« Reply #2 on: March 05, 2018, 11:53:53 AM »

The proposed black line on the right sending water to the flat plate will be pulling heated water back through the flat plate which will make the heat transfer lower, not higher. When the Taco/Alpha is running the extra water needed for the zones will be the cool return water which will not get routed through the flat plate. It'll mix at the Tee on the supply manifold and supply lukewarm water to the zones.... I think??
You want to heat the cool return water from the zones. I think the red lines do better at this. With a 26-99 putting cool return water through the flat plate the flow is actually downward through the boiler and I doubt any return water mixes with the hot supply to the zones.
I still think your 1" Thermopex underground is the pinch point, the only way to compensate is more emitters in the zones to run a larger Delta t on the zones and on the Thermopex loop to the wood boiler. This would then equal more total btu's transferred.

If you have a 007 on the zones an alpha might help to get the flow rate up a bit for more even hot temps across all the emitters.  The 007 isn't a real strong pump. But again, more emitters then are needed to use the extra flow.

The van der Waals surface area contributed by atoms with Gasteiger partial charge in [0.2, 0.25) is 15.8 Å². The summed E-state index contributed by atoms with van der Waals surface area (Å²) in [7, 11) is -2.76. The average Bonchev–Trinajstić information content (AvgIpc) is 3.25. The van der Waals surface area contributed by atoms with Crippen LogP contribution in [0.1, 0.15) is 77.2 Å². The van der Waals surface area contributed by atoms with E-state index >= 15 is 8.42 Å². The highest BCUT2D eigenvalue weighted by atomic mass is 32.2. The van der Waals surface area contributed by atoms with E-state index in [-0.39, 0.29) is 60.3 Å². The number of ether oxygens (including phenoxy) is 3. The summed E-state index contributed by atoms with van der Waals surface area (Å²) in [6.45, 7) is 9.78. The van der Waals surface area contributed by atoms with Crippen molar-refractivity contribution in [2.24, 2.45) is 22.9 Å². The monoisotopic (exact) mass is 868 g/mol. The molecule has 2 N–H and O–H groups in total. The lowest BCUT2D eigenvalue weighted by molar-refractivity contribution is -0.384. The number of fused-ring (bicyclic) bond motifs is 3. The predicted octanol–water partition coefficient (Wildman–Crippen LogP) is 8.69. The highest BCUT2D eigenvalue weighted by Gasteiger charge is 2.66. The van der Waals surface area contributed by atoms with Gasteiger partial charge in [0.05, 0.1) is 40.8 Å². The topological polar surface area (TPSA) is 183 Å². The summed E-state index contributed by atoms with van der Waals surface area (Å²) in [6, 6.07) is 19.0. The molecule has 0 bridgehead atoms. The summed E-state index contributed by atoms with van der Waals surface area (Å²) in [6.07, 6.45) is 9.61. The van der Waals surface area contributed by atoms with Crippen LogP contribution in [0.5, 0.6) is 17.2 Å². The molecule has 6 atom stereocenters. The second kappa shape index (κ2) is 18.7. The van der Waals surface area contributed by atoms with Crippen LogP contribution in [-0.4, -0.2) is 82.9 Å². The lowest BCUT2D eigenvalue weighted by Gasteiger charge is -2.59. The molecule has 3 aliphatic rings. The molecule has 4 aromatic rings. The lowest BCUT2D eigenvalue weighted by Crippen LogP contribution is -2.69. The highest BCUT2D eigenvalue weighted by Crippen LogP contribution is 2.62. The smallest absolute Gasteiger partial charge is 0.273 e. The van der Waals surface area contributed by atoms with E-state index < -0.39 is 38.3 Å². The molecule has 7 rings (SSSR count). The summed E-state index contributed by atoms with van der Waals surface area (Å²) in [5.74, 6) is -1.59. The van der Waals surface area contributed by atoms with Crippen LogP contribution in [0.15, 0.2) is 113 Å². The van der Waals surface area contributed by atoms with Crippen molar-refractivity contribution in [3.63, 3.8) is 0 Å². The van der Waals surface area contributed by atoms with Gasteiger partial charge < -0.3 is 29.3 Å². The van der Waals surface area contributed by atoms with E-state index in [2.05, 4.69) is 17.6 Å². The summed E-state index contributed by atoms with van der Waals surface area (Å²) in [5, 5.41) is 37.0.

My thoughts anyway- wonder what you other guys think.
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Roger2561

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Re: Flow problem when really cold
« Reply #3 on: March 05, 2018, 12:06:41 PM »


I can see it helping some as the hottest water will be going directly to the zones instead of mixing with cooler water in the boiler. All boilers or water heaters that have a flue for gas or oil lose some heat right up the stack all the time from natural convection.

**Okay - That makes sense.  Thanks for clarifying.

One issue I see unless I missed something is if all the zones are closed the alpha will be starved of water or will it only run on a call for heat from the oil boiler?

**The alpha will only run when one or more zones call for heat. 

You might have to move your aqua stat as well unless its already after the “new T”